“In such cases, the judge would rule against the convert,” he said. “It’s a complicated situation. In this respect, the Iraqi constitution does not agree with human rights.”
Saadi said the murderer of the interpreter in Samarra would not escape punishment. “A killer is a killer,” he said.
“But the period of jailing is up to the judge, who will look at the circumstances of the case.”
Tarik Harb, a legal expert with strong ties to the government, said the minimum jail sentence for murder was five years’ imprisonment and the maximum was 15 years. The death penalty was applied for crimes where imprisonment was deemed inadequate.
Harb also argued that religious approval for the killing of a convert was not universal.
“There are many clerics who believe there is no sanction for such a murder, as God will punish the murtad,” he said.
Saadi acknowledged that Islam endorsed the killing of a murtad but argued that it would not always be easy to prove that a dead person had been a convert.
Both Saadi and Harb said the judge in the Samarra case might be inclined to give a relatively short sentence for murder if it were proven that the victim’s conversion had provoked the crime.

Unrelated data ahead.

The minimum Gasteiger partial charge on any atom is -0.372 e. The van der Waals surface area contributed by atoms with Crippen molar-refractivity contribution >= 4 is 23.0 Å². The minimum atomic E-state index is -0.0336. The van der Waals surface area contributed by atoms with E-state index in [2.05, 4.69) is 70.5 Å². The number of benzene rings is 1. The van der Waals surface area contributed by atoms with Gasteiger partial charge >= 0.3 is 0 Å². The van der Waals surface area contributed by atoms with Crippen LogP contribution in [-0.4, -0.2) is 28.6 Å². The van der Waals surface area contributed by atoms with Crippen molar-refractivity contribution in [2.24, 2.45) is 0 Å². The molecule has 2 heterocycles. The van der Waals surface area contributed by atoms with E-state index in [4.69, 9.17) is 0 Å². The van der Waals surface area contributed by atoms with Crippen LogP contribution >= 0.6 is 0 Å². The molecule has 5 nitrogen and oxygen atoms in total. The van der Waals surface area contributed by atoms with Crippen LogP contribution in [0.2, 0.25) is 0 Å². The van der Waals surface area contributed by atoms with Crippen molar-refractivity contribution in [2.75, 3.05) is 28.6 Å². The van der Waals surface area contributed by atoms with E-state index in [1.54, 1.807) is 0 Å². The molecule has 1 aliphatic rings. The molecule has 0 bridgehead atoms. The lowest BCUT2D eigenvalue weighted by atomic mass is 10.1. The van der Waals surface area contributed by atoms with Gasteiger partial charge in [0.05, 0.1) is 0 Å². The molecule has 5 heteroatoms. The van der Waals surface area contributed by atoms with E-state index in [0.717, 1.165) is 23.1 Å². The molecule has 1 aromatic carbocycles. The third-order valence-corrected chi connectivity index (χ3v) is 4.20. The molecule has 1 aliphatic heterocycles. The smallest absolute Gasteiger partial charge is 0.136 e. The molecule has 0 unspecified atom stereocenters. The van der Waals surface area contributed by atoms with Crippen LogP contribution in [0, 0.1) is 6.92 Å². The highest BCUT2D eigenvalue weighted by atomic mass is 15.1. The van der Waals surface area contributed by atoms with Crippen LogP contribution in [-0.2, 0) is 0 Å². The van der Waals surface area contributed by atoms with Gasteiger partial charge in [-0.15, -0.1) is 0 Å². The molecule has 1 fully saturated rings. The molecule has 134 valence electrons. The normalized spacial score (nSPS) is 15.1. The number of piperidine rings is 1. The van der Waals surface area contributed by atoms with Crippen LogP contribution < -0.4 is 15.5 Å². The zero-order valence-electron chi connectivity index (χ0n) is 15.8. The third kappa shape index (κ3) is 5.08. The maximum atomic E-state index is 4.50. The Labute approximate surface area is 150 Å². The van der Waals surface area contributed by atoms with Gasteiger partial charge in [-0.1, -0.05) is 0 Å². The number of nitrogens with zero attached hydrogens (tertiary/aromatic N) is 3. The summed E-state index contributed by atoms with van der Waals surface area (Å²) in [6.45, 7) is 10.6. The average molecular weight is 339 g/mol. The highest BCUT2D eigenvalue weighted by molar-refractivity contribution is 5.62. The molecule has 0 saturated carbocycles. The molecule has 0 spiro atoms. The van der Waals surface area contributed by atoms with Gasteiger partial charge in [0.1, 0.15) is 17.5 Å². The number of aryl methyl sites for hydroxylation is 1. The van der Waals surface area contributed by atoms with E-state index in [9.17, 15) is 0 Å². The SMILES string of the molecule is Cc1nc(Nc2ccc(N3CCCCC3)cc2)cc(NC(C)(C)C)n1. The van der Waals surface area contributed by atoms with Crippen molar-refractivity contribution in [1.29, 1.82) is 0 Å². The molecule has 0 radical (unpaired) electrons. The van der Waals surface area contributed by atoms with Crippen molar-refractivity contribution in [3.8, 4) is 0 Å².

However, Abbasi, the justice ministry official, said he did not believe the killer in the Samarra case would be shown any leniency.
Yohanna, the Christian legislator, warned that a relatively mild sentence in the Samarra case might encourage more attacks on converts.
Several people interviewed by IWPR in Baghdad said they broadly understood the motive behind the crime.
“The murtad should be killed, according to Islam,” said a teacher in his fifties who gave his name as Abu Ridha.
“I would not kill him myself,” he added, “because I would rather be sinful in the eyes of God than become a killer.”
Alaa Sadiq, a municipal employee in Baghdad’s Sadr city neighbourhood, said a murtad was “more sinful than an infidel because he left the right path, having known it”.
However, he said, killing such a person ought to be the responsibility of the tribe rather than a son. “Why should a son do it, when there are others who can do so?” he said.
Sabree Ala, a shop-owner in the capital’s Karrada district, said each man was free to choose his faith but it was forbidden to switch between faiths, “If [the dead man] was Christian from the beginning, it would be okay. But conversion is a sin.”
He added that he would personally avoid any dealings with such a person, but would stop short of killing him.
Abeer Mohammed is IWPR’s senior local editor in Baghdad. Neil Arun is IWPR’s Iraqi Crisis Report editor in Baghdad. Mahmud Salih, an IWPR trainee reporter, provided additional reporting from Samarra.